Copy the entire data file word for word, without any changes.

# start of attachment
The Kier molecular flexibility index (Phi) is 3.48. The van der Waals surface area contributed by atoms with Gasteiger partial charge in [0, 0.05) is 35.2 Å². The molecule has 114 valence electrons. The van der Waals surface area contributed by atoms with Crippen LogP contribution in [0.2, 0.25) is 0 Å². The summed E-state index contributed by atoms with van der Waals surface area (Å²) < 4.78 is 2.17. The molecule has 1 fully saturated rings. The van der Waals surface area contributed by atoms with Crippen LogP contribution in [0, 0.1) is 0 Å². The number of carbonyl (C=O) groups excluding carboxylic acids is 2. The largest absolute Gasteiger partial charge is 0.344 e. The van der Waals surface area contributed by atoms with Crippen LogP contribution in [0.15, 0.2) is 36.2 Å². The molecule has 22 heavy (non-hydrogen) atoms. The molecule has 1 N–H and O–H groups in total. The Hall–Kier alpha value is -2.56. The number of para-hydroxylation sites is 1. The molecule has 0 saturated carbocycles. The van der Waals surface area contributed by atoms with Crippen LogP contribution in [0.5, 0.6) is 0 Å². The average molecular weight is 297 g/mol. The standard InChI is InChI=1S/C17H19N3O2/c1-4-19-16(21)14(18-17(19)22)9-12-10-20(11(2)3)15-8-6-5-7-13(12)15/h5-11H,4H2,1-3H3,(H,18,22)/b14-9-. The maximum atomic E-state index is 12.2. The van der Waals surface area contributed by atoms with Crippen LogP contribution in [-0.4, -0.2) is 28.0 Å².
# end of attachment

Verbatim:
The Kier molecular flexibility index (Phi) is 3.48. The van der Waals surface area contributed by atoms with Gasteiger partial charge in [0, 0.05) is 35.2 Å². The molecule has 114 valence electrons. The van der Waals surface area contributed by atoms with Crippen LogP contribution in [0.2, 0.25) is 0 Å². The summed E-state index contributed by atoms with van der Waals surface area (Å²) < 4.78 is 2.17. The molecule has 1 fully saturated rings. The van der Waals surface area contributed by atoms with Crippen LogP contribution in [0, 0.1) is 0 Å². The number of carbonyl (C=O) groups excluding carboxylic acids is 2. The largest absolute Gasteiger partial charge is 0.344 e. The van der Waals surface area contributed by atoms with Crippen LogP contribution in [0.15, 0.2) is 36.2 Å². The molecule has 22 heavy (non-hydrogen) atoms. The molecule has 1 N–H and O–H groups in total. The Hall–Kier alpha value is -2.56. The number of para-hydroxylation sites is 1. The molecule has 0 saturated carbocycles. The van der Waals surface area contributed by atoms with Crippen LogP contribution in [0.5, 0.6) is 0 Å². The average molecular weight is 297 g/mol. The standard InChI is InChI=1S/C17H19N3O2/c1-4-19-16(21)14(18-17(19)22)9-12-10-20(11(2)3)15-8-6-5-7-13(12)15/h5-11H,4H2,1-3H3,(H,18,22)/b14-9-. The maximum atomic E-state index is 12.2. The van der Waals surface area contributed by atoms with Crippen LogP contribution in [-0.4, -0.2) is 28.0 Å².